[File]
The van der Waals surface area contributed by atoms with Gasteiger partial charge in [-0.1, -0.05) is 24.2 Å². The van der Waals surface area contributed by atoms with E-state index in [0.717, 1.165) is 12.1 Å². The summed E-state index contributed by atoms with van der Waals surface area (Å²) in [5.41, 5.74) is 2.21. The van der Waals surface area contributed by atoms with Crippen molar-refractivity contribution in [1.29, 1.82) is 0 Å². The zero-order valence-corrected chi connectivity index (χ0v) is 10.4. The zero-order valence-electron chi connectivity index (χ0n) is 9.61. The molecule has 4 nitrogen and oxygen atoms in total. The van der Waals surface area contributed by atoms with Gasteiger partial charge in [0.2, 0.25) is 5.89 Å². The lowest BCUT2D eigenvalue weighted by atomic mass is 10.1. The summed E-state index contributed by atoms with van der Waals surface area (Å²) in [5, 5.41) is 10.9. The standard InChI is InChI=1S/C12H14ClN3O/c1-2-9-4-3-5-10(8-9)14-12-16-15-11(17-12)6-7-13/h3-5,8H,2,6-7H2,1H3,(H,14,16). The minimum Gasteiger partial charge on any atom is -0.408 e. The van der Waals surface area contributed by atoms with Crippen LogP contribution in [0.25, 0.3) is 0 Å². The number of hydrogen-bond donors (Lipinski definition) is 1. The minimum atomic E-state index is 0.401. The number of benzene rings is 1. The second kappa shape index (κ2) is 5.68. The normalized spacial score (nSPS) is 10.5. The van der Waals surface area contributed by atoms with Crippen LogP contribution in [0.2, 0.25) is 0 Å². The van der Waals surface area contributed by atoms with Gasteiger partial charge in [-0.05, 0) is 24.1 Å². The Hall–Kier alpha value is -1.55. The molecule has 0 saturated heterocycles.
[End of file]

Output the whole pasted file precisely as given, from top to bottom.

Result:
The van der Waals surface area contributed by atoms with Gasteiger partial charge in [-0.1, -0.05) is 24.2 Å². The van der Waals surface area contributed by atoms with E-state index in [0.717, 1.165) is 12.1 Å². The summed E-state index contributed by atoms with van der Waals surface area (Å²) in [5.41, 5.74) is 2.21. The van der Waals surface area contributed by atoms with Crippen molar-refractivity contribution in [1.29, 1.82) is 0 Å². The zero-order valence-corrected chi connectivity index (χ0v) is 10.4. The zero-order valence-electron chi connectivity index (χ0n) is 9.61. The molecule has 4 nitrogen and oxygen atoms in total. The van der Waals surface area contributed by atoms with Gasteiger partial charge in [0.2, 0.25) is 5.89 Å². The lowest BCUT2D eigenvalue weighted by atomic mass is 10.1. The summed E-state index contributed by atoms with van der Waals surface area (Å²) in [5, 5.41) is 10.9. The standard InChI is InChI=1S/C12H14ClN3O/c1-2-9-4-3-5-10(8-9)14-12-16-15-11(17-12)6-7-13/h3-5,8H,2,6-7H2,1H3,(H,14,16). The minimum Gasteiger partial charge on any atom is -0.408 e. The van der Waals surface area contributed by atoms with Crippen LogP contribution in [0.25, 0.3) is 0 Å². The number of hydrogen-bond donors (Lipinski definition) is 1. The minimum atomic E-state index is 0.401. The number of benzene rings is 1. The second kappa shape index (κ2) is 5.68. The normalized spacial score (nSPS) is 10.5. The van der Waals surface area contributed by atoms with Crippen LogP contribution in [0.2, 0.25) is 0 Å². The van der Waals surface area contributed by atoms with Gasteiger partial charge in [-0.05, 0) is 24.1 Å². The Hall–Kier alpha value is -1.55. The molecule has 0 saturated heterocycles.